How to Breastfeed a Baby at the Workplace
Breastfeeding is one of the most important aspects of early development for a child, though it is a topic whose importance is continually debated, especially in the context of women in the workplace. Women have always worked and breastfed. But, in light of the continual presence of more and more women in the workforce, it becomes highly important to consider how and when to breastfeed at work, some of the advantages and disadvantages of breastfeeding at work, and what the duties and obligations of someone in that position might be.
Can You Breastfeed at Work?
It is important to note that, by all accounts, it is perfectly acceptable for a woman to breastfeed at work. While the schedule of breastfeeding and childcare might seem hard to reconcile with that of a busy job, it is possible to do so and can be done in a way that is flexible to the needs of you, your child, your family, and your caregiver.
While we will not discuss herein the exact health benefits to children of breast milk, needless to say, the benefits of breastfeeding at work are that you can ensure your baby is getting exactly the right food it needs, that you are able to express breast milk in line with your body’s rhythms. If you have any questions, you should seek out local and national legislation, and understand what you are entitled to in your workplace.
Do You Need to Inform Your HR Manager About Breastfeeding?
Legally, you are entitled to breastfeed at work, usually in prescribed breaks for the duration of the first 12-15 months of your baby’s life. While you are not required to talk to your HR manager, it is good that you do so and create a plan. Don’t be afraid to talk to your HR manager because most companies will be incredibly supportive of the need for a mother to breastfeed at work. If you are afraid to talk to a male HR manager about breastfeeding at work, or if it makes you uncomfortable, you should request to talk to a female HR manager.
You can (and should) work together with your colleagues to create a more collaborative environment that is at once both helpful and accommodating to mothers. Women need privacy and time to express milk, and you should not be afraid to stand up for your rights to get what you need. In most cases, everyone involved benefits, including your business. There are health benefits to both babies and mothers, but there are also business benefits such as lower turnover, less absenteeism among female employees, improved productivity and morale, and even lower medical insurance claims.
Do not be afraid to talk to your HR manager, but know your rights and obligations before you do so.
How to Prepare for Breastfeeding at Work
Try to take proactive steps, including contacting your employer before you return to work and letting them know that you will need to express milk two to three times per day upon returning to work. It is good to consider what policies are in place, as well as what the institutional and legal context is for breastfeeding is at your work and in your jurisdiction.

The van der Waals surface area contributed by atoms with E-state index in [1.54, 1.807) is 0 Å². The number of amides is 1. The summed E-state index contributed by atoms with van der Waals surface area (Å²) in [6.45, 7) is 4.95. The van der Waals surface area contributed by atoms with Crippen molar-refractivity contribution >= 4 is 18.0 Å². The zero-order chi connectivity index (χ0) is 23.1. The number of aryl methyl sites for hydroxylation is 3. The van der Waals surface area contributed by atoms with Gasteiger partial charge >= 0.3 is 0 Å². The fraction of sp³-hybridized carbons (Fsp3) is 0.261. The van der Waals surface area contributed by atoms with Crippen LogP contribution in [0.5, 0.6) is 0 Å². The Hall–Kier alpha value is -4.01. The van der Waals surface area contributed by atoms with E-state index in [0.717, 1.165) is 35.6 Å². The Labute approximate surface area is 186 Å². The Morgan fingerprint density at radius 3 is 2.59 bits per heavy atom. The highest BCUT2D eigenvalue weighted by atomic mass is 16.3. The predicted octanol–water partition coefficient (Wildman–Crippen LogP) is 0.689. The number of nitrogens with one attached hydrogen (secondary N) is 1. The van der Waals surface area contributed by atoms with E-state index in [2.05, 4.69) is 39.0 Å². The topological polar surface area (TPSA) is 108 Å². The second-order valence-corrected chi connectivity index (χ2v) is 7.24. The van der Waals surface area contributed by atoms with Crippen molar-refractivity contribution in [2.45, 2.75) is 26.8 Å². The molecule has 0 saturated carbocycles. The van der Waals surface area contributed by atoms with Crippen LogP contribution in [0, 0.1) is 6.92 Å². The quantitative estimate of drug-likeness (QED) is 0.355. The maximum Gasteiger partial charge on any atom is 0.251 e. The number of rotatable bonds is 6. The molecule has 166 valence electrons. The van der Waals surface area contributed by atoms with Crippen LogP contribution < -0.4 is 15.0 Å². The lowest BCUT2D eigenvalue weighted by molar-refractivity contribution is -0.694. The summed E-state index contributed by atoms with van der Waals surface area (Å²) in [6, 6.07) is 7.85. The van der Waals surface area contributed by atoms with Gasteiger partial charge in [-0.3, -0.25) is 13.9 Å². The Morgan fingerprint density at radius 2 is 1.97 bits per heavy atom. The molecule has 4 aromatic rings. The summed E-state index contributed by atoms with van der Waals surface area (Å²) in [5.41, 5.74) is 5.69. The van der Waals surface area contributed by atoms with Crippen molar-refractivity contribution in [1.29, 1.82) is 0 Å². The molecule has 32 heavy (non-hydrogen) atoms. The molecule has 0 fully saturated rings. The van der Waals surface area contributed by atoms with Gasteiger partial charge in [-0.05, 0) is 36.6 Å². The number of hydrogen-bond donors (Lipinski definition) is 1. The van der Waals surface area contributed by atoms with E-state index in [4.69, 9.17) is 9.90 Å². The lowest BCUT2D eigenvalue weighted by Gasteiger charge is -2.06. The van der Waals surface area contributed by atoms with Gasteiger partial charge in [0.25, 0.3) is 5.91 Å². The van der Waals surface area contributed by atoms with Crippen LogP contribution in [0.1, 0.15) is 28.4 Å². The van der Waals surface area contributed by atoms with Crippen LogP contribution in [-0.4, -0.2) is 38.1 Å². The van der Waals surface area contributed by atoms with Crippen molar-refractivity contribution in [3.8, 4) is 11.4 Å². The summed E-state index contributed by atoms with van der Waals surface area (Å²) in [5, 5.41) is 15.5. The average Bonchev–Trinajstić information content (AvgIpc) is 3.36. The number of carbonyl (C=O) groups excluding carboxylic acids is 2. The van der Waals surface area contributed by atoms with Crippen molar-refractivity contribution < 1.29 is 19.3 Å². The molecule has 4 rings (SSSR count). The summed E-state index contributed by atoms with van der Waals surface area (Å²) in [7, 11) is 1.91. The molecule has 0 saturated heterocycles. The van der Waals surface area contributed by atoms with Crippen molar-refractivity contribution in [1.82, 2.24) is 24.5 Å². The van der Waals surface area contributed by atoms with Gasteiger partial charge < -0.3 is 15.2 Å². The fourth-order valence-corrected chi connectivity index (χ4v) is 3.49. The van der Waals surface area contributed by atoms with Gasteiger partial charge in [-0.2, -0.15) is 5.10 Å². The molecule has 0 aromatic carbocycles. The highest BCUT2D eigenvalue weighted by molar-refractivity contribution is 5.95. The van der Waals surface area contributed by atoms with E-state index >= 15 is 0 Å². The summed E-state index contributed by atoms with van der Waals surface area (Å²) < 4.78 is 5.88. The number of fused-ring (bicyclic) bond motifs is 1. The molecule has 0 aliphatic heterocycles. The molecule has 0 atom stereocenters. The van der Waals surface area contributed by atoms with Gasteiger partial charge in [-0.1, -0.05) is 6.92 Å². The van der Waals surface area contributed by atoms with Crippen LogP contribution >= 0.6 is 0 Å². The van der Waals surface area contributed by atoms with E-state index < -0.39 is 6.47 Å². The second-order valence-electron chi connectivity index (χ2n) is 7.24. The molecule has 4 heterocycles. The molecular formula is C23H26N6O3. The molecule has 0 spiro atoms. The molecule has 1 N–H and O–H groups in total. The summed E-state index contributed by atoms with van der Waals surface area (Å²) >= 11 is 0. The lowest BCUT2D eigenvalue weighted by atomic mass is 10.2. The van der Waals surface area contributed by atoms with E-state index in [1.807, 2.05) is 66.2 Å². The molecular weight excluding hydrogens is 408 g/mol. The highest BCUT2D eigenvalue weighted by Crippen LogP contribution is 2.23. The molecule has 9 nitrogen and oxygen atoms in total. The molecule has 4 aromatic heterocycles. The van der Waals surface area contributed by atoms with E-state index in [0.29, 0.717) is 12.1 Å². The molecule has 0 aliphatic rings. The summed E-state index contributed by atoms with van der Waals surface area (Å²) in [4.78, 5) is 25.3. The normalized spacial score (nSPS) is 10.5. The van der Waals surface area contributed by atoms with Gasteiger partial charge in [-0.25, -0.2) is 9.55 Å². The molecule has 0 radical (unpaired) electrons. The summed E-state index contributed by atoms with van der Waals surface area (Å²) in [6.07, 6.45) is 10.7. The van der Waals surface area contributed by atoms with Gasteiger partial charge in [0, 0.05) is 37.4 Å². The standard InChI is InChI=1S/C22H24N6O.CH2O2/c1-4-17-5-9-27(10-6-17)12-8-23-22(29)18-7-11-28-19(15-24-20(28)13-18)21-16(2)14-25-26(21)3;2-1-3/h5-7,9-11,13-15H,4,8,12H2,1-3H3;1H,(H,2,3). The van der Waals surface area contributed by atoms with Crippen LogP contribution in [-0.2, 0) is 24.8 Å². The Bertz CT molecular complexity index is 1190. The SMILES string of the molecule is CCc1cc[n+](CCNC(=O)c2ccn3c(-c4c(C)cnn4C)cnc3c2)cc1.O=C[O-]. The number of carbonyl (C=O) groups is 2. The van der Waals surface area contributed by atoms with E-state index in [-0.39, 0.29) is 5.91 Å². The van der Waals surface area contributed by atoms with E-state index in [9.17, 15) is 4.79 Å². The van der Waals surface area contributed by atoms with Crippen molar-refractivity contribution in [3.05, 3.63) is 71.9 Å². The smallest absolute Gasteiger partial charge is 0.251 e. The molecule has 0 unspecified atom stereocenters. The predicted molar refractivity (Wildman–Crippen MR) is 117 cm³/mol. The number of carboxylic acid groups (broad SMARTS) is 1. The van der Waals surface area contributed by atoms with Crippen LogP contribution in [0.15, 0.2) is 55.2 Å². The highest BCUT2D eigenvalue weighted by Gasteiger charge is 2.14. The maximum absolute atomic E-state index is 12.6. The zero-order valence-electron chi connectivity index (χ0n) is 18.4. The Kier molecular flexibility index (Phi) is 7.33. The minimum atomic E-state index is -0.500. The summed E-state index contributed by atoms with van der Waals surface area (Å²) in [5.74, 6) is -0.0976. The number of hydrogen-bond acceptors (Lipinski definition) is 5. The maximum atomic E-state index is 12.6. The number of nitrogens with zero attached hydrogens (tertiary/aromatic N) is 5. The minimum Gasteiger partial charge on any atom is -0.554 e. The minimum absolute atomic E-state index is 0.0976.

Before returning to work, you should also create a plan with your caregiver to determine when and how to feed your baby while you are at work. This can include stocking up on breast milk before you get back to work, introducing the baby to the bottle before you go back to work, and getting ready for how to use a breast milk pump regularly.
By most studies and accounts, the vast majority of women find breastfeeding at work somewhat difficult, for a variety of reasons. These reasons can range from finding time in the workday to talking about and feeling comfortable about it in the presence of other employees to physically expressing the breast milk itself in the midst of a busy workday. But, it is important to make a commitment. Juggling working and having a child is not easy, let alone the specific act of juggling working and breastfeeding.
Upon returning to your job, consider the difficulties and make a plan for you, your family, your caregiver and the healthcare provider that works best for the needs of both you and your child.
What Is Mixed Feeding?
Essentially, mixed feeding means combining the two different types of feeding your child in modern child-rearing. One involves giving your baby breast milk, and the other involves giving your baby formula milk. With mixed feeding, when you are away from your child you will give them formula milk, but when you are with you will at all times possible give them breast milk.
Some proponents of this method argue that it gives nurturing and togetherness for mother and child before and after work – as well as the health benefits of organic breast milk – while still giving the mother time off during work where she does not have to express milk. Some other mothers will even have the option of using a machine to help produce breast milk that can be consumed by the child when mother and baby are separated. When doing the mixed feeding, it is important to consider formula milk over other forms of milk, such as those from cows or buffaloes.